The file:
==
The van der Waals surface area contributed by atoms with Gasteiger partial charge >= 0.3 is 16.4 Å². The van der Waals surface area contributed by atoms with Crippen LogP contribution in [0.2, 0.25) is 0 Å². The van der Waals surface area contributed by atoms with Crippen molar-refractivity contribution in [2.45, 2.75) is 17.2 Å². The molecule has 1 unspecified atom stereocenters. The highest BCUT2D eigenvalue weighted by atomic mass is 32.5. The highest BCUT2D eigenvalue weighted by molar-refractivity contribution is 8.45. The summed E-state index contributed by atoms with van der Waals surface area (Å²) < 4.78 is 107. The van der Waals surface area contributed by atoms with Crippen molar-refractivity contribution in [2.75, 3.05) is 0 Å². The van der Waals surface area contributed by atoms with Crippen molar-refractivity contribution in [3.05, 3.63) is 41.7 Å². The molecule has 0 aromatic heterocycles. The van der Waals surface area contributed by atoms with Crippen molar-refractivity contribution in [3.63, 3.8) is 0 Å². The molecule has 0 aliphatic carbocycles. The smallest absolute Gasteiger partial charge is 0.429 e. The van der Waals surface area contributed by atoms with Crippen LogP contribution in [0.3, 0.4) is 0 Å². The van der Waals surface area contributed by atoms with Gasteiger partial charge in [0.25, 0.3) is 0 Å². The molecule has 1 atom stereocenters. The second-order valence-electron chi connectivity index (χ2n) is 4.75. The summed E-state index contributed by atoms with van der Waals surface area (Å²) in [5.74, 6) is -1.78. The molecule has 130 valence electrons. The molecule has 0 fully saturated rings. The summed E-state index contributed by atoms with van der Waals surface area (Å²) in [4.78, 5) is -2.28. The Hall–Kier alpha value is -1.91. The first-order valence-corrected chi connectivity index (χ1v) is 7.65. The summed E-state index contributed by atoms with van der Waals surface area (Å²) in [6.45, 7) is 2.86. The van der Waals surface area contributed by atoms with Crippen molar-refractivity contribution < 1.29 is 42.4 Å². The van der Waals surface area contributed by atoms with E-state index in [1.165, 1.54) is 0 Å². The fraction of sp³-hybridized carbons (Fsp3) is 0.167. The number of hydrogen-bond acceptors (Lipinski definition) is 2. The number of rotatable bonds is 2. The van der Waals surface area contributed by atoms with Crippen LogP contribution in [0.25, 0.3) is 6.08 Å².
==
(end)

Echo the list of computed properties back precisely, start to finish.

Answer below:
The van der Waals surface area contributed by atoms with Gasteiger partial charge >= 0.3 is 16.4 Å². The van der Waals surface area contributed by atoms with Crippen LogP contribution in [0.2, 0.25) is 0 Å². The van der Waals surface area contributed by atoms with Crippen molar-refractivity contribution in [2.45, 2.75) is 17.2 Å². The molecule has 1 unspecified atom stereocenters. The highest BCUT2D eigenvalue weighted by atomic mass is 32.5. The highest BCUT2D eigenvalue weighted by molar-refractivity contribution is 8.45. The summed E-state index contributed by atoms with van der Waals surface area (Å²) < 4.78 is 107. The van der Waals surface area contributed by atoms with Crippen molar-refractivity contribution in [2.75, 3.05) is 0 Å². The van der Waals surface area contributed by atoms with Crippen molar-refractivity contribution in [3.05, 3.63) is 41.7 Å². The molecule has 0 aromatic heterocycles. The van der Waals surface area contributed by atoms with Crippen molar-refractivity contribution in [3.63, 3.8) is 0 Å². The molecule has 0 aliphatic carbocycles. The smallest absolute Gasteiger partial charge is 0.429 e. The van der Waals surface area contributed by atoms with Crippen LogP contribution in [0.3, 0.4) is 0 Å². The van der Waals surface area contributed by atoms with Gasteiger partial charge in [0.25, 0.3) is 0 Å². The molecule has 1 atom stereocenters. The second-order valence-electron chi connectivity index (χ2n) is 4.75. The summed E-state index contributed by atoms with van der Waals surface area (Å²) in [5.74, 6) is -1.78. The molecule has 130 valence electrons. The molecule has 0 fully saturated rings. The summed E-state index contributed by atoms with van der Waals surface area (Å²) in [4.78, 5) is -2.28. The Hall–Kier alpha value is -1.91. The first-order valence-corrected chi connectivity index (χ1v) is 7.65. The summed E-state index contributed by atoms with van der Waals surface area (Å²) in [6.45, 7) is 2.86. The van der Waals surface area contributed by atoms with Crippen molar-refractivity contribution < 1.29 is 42.4 Å². The van der Waals surface area contributed by atoms with E-state index in [1.165, 1.54) is 0 Å². The fraction of sp³-hybridized carbons (Fsp3) is 0.167. The number of hydrogen-bond acceptors (Lipinski definition) is 2. The number of rotatable bonds is 2. The van der Waals surface area contributed by atoms with Crippen LogP contribution in [0.25, 0.3) is 6.08 Å².